Avengers: Endgame and The Snap: Did Thanos Get It Right?
Written by Stacie Murphy, Director of Congressional Relations | Published: May 21, 2019
This post contains spoilers for multiple Avengers movies, including Endgame. Seriously, you’ve been warned.
We’ve been talking about writing an Avengers: Endgame post for a few weeks now, given the obvious thematic connection to our work on global population growth. We haven’t done it until now because, the internet being what it is, someone will post a line out of context on some troll-y website and we’ll get lots of poorly-punctuated emails about how we want to kill people to save the planet, and no one wanted to deal with that.
But no one likes a coward, and ignoring a genuine cultural phenomenon—one directly touching on our issue, no less—seemed like the coward’s way out, so here goes.
First, let’s get this out of the way right at the top: No, Thanos did not get it right. Thanos is bad. The Snap is bad. Dusting half the population is not remotely ok, and no one should do it if they happen to stumble onto a spare Infinity Gauntlet.
A brief aside for those who haven’t seen the movies and have no idea what I’m talking about: Thanos, also known as the Mad Titan, is obsessed with the idea that humans (and countless other sentient species on other, mostly unnamed worlds) are going to destroy themselves and their planets through overpopulation. Because he’s a Mad Titan, he decides that the correct and obvious solution is to destroy half of all life, which he believes will create paradise for those left behind. A planet-by-planet culling is inefficient, so he sets about assembling the six infinity stones. Used together, they’ll grant him the power to simply snap his fingers and turn half of all living things in the universe to dust.
Avengers: Infinity War is about the quest to stop him from finding all the stones. (The heroes fail. Half of them turn to dust.) Avengers: Endgame is about undoing The Snap (The heroes succeed. Everybody gets un-dusted.)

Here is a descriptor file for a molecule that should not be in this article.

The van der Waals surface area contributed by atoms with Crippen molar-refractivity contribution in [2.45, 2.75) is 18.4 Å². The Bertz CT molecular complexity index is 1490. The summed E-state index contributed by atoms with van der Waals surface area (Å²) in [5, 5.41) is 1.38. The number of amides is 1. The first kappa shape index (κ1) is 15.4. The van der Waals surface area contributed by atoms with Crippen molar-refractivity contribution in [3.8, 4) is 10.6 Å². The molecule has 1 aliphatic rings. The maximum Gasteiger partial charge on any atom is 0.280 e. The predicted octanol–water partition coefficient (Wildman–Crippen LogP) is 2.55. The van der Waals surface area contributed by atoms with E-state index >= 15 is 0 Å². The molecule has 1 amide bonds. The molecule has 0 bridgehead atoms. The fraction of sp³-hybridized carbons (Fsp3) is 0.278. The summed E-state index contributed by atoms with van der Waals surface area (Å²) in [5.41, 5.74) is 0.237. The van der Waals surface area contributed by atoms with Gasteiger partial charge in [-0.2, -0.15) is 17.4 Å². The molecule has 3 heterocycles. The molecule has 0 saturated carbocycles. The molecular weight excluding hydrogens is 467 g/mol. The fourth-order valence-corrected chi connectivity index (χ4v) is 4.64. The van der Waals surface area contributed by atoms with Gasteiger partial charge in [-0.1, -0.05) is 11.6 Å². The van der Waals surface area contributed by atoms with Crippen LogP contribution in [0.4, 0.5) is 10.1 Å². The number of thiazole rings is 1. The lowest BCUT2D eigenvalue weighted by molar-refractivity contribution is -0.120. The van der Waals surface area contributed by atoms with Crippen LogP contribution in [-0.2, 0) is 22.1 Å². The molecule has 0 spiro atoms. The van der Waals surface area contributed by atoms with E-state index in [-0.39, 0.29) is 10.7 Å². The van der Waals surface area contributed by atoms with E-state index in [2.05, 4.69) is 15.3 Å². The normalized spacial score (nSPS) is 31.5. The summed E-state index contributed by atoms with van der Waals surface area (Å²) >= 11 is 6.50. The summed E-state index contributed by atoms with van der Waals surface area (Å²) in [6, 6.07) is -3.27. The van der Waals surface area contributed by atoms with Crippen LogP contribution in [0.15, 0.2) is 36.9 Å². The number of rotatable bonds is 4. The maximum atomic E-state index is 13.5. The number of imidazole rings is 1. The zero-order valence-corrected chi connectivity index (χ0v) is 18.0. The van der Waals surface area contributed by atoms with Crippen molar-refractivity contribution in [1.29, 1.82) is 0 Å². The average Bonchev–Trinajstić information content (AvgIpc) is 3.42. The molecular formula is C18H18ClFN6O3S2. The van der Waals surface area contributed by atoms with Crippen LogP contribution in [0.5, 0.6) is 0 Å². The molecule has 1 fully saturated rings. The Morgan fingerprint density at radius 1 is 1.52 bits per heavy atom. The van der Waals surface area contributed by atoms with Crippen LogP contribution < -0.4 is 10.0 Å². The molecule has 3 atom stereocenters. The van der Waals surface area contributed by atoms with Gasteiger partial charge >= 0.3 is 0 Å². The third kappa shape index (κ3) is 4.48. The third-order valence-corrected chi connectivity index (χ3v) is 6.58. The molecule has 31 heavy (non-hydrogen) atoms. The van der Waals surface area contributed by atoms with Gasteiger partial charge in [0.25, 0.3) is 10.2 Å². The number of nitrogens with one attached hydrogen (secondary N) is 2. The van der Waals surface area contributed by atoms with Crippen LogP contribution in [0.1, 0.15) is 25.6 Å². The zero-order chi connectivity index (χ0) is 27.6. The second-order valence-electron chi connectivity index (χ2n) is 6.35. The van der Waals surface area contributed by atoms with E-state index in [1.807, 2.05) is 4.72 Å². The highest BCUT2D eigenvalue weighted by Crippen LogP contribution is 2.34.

Thanos is defeated, and that’s good, because he wasn’t right.
What if his fundamental understanding of the problem wasn’t entirely wrong?
I can’t speak for how any alien civilizations might be treating their planets, but we have been less than kind to ours. We have stressed the oceans to the point of collapse, pushed a million other species to the brink of extinction, and raised the level of carbon dioxide in the atmosphere to the highest level recorded in all of human history.
We aren’t all equally culpable. Some of us have consumed way more than our fair share of, well, everything. Put bluntly, if Thanos had specifically Snapped just the wealthiest 10% of people worldwide, he’d have gone a long way toward addressing our environmental issues.
But raw numbers do matter, specifically *because* we believe everyone is entitled to a reasonable standard of living. To achieve it, we all need to consume some level of resources, both renewable and not.
In the year 1800, there were 1 billion people on the planet. By 1950, there were 3 billion. In 2011, we crossed the 7 billion mark. And by 2050, the United Nations projects there will be somewhere between 9 and 12 billion of us.
The environmental impact of continued growth, and the consumption that necessarily goes along with it, is enormous.
But there are things we can do. Those of us in wealthy countries must work to limit our own consumption as we push for investment in clean, renewable energy sources for everyone. And we also have to continue to advocate for universal access to voluntary family planning services, here in the U.S. and around the world.
The United States has the fastest-growing population of any developed country, and thanks to health care disparities and lack of commitment to our own family planning programs, nearly half of pregnancies here each year are unintended. There is a similar dynamic in much of the developing world, where there are around 214 million women who have an unmet need for affordable, appropriate, modern contraception. Simply empowering people everywhere with the tools and information they need to prevent unplanned pregnancies—an absolute good in and of itself—would also slow global population growth and help preserve our environment.
No Snap necessary.
Stacie Murphy is the Director of Congressional Relations for Population Connection and Population Connection Action Fund. Her geek credentials are sterling. Ragnarok was the only good Thor movie. Fight her at email@example.com